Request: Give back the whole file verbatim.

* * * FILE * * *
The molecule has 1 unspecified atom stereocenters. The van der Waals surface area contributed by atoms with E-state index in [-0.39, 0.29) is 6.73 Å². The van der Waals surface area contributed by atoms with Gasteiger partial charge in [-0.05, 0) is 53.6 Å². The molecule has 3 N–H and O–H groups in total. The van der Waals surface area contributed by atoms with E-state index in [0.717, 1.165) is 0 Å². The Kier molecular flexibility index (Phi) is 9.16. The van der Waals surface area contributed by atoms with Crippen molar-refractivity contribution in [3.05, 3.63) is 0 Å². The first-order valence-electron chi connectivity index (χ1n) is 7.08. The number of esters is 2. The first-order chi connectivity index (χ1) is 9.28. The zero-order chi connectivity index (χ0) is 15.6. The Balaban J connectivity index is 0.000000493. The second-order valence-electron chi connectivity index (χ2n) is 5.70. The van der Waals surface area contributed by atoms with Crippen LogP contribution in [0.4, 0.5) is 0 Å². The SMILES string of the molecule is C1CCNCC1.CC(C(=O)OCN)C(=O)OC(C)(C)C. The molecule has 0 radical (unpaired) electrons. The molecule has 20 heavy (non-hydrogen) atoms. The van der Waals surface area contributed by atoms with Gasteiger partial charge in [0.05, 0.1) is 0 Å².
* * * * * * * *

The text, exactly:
The molecule has 1 unspecified atom stereocenters. The van der Waals surface area contributed by atoms with E-state index in [-0.39, 0.29) is 6.73 Å². The van der Waals surface area contributed by atoms with Gasteiger partial charge in [-0.05, 0) is 53.6 Å². The molecule has 3 N–H and O–H groups in total. The van der Waals surface area contributed by atoms with E-state index in [0.717, 1.165) is 0 Å². The Kier molecular flexibility index (Phi) is 9.16. The van der Waals surface area contributed by atoms with Crippen molar-refractivity contribution in [3.05, 3.63) is 0 Å². The first-order valence-electron chi connectivity index (χ1n) is 7.08. The number of esters is 2. The first-order chi connectivity index (χ1) is 9.28. The zero-order chi connectivity index (χ0) is 15.6. The Balaban J connectivity index is 0.000000493. The second-order valence-electron chi connectivity index (χ2n) is 5.70. The van der Waals surface area contributed by atoms with Crippen LogP contribution in [0.4, 0.5) is 0 Å². The SMILES string of the molecule is C1CCNCC1.CC(C(=O)OCN)C(=O)OC(C)(C)C. The molecule has 0 radical (unpaired) electrons. The molecule has 20 heavy (non-hydrogen) atoms. The van der Waals surface area contributed by atoms with Gasteiger partial charge in [0.05, 0.1) is 0 Å².